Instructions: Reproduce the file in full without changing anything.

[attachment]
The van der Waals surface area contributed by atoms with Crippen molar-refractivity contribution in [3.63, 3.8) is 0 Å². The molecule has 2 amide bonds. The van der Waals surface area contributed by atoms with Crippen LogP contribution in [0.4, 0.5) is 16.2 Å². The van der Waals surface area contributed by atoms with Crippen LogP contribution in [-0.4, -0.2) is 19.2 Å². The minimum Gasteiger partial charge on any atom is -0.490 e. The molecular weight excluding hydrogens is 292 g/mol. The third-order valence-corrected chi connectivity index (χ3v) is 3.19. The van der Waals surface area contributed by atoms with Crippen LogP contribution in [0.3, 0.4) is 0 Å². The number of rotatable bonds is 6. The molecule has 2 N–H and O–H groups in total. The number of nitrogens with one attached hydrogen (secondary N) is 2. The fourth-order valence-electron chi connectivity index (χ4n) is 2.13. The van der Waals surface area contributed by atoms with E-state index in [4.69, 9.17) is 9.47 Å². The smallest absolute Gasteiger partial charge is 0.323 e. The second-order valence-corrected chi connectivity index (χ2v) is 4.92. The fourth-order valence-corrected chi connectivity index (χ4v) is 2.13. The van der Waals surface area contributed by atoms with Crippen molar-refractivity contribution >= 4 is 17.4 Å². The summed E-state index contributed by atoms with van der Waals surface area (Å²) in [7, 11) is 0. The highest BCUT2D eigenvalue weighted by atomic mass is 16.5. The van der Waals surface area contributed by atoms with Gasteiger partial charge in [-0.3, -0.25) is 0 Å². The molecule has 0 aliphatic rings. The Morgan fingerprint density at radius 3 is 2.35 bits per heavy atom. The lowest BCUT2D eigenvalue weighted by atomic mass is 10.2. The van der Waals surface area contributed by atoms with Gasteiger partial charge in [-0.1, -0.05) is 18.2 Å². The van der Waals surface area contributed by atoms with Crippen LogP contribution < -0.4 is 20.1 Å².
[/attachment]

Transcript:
The van der Waals surface area contributed by atoms with Crippen molar-refractivity contribution in [3.63, 3.8) is 0 Å². The molecule has 2 amide bonds. The van der Waals surface area contributed by atoms with Crippen LogP contribution in [0.4, 0.5) is 16.2 Å². The van der Waals surface area contributed by atoms with Crippen LogP contribution in [-0.4, -0.2) is 19.2 Å². The minimum Gasteiger partial charge on any atom is -0.490 e. The molecular weight excluding hydrogens is 292 g/mol. The third-order valence-corrected chi connectivity index (χ3v) is 3.19. The van der Waals surface area contributed by atoms with Crippen LogP contribution in [0.3, 0.4) is 0 Å². The number of rotatable bonds is 6. The molecule has 2 N–H and O–H groups in total. The number of nitrogens with one attached hydrogen (secondary N) is 2. The fourth-order valence-electron chi connectivity index (χ4n) is 2.13. The van der Waals surface area contributed by atoms with E-state index in [4.69, 9.17) is 9.47 Å². The smallest absolute Gasteiger partial charge is 0.323 e. The second-order valence-corrected chi connectivity index (χ2v) is 4.92. The fourth-order valence-corrected chi connectivity index (χ4v) is 2.13. The van der Waals surface area contributed by atoms with Crippen molar-refractivity contribution >= 4 is 17.4 Å². The summed E-state index contributed by atoms with van der Waals surface area (Å²) in [7, 11) is 0. The highest BCUT2D eigenvalue weighted by atomic mass is 16.5. The van der Waals surface area contributed by atoms with Gasteiger partial charge in [-0.3, -0.25) is 0 Å². The molecule has 0 aliphatic rings. The Morgan fingerprint density at radius 3 is 2.35 bits per heavy atom. The lowest BCUT2D eigenvalue weighted by atomic mass is 10.2. The van der Waals surface area contributed by atoms with Gasteiger partial charge in [-0.1, -0.05) is 18.2 Å². The van der Waals surface area contributed by atoms with Crippen LogP contribution < -0.4 is 20.1 Å².